Pig's Story

in 26th Moscow International Film Festival

by Sergi Sanchez

Let’s talk about pigs. They could be either ‘Babe’, the Mad Max of green prairies, or the allegorical boars in “Porcile”, or, even of the same kind, the pigs that lead “The Revolution of Pigs”, the magnificent debut film by Jaak Kilmi and Rene Reinumagi.

To try to imagine what an Estonian film would be like is the same as trying to imagine a film from Cyprus or a Somali one: there are few previous comparisons, so it is a useless effort. That is the reason why we give a complicit smile from the first shot of a film about summer camps, that reminds us of the initiation rites of puberty in films such as “Meatballs”. It also gives us that sense of warm immediacy that “Fucking Amal” or “Together” provided – two features by the Swede Lukas Moodysson, with which it shares the same cheerful and unconcerned spirit, the same aims in discovery with some of the characters having the same desire to lose their virginity.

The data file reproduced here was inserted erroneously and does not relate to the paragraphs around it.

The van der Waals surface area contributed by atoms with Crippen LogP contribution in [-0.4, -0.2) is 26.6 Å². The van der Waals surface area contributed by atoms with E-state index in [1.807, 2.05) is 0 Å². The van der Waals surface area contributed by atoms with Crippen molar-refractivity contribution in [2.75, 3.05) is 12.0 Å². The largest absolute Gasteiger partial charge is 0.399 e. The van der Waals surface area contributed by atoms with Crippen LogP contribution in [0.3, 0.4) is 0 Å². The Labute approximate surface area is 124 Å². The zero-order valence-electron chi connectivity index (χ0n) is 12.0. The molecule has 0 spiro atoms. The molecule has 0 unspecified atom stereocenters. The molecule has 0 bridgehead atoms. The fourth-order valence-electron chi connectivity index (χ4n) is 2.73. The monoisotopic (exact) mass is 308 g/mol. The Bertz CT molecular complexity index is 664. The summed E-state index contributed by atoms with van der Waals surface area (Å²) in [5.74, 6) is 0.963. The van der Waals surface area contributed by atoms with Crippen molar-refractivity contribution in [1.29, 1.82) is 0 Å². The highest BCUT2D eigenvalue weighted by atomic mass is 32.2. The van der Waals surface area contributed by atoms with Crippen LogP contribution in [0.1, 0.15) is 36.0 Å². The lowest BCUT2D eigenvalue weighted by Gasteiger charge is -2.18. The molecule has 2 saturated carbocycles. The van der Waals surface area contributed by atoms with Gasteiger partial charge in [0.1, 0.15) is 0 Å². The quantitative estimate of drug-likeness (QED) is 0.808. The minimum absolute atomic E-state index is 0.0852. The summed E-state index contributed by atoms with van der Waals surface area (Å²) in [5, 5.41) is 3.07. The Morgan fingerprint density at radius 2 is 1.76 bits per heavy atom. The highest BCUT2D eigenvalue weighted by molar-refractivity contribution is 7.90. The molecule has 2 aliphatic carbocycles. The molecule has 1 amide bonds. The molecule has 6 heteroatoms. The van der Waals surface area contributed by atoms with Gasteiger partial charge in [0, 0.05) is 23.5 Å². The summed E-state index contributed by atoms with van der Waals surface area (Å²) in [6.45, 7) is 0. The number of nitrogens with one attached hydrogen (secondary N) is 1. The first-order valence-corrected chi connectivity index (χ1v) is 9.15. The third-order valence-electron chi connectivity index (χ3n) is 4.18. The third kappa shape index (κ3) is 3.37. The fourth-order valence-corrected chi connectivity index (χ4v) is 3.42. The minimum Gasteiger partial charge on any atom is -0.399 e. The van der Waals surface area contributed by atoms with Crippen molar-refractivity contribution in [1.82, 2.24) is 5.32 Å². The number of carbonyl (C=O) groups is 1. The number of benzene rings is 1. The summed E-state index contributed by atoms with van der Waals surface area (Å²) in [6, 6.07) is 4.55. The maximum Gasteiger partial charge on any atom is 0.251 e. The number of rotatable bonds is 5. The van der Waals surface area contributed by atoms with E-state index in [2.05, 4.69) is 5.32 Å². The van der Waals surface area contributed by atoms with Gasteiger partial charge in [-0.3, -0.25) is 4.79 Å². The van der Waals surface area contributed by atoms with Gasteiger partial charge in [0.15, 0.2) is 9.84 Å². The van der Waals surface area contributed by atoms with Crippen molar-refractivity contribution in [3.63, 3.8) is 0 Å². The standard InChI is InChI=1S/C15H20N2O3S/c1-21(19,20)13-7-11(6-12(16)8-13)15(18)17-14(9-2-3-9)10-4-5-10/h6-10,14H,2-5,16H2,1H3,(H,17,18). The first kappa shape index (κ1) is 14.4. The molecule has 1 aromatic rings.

It is not strange then, at the Moscow International Film Festival, where it received a surprising Jury Special Prize, that both the critics and the audience reacted negatively, maybe because, over Duran Duran’s greatest hits, behind the intimacy that tents provide shining as glow-worms in the night, a time for first loves and first drunkenness, “The Revolution of Pigs” throws several tons of rotten tomatoes in the face of the old Soviet communism, which oppressed the Baltic States. Pigs mean chaos, devouring the traces of a regime that applauded with so much enthusiasm the war of Afghanistan as much as the USA is now doing with the war in Iraq. Pigs are sniffing among the garbage. Pigs are the children of the revolution and, in this fortunate Estonian film, revolution must be by the young or not at all.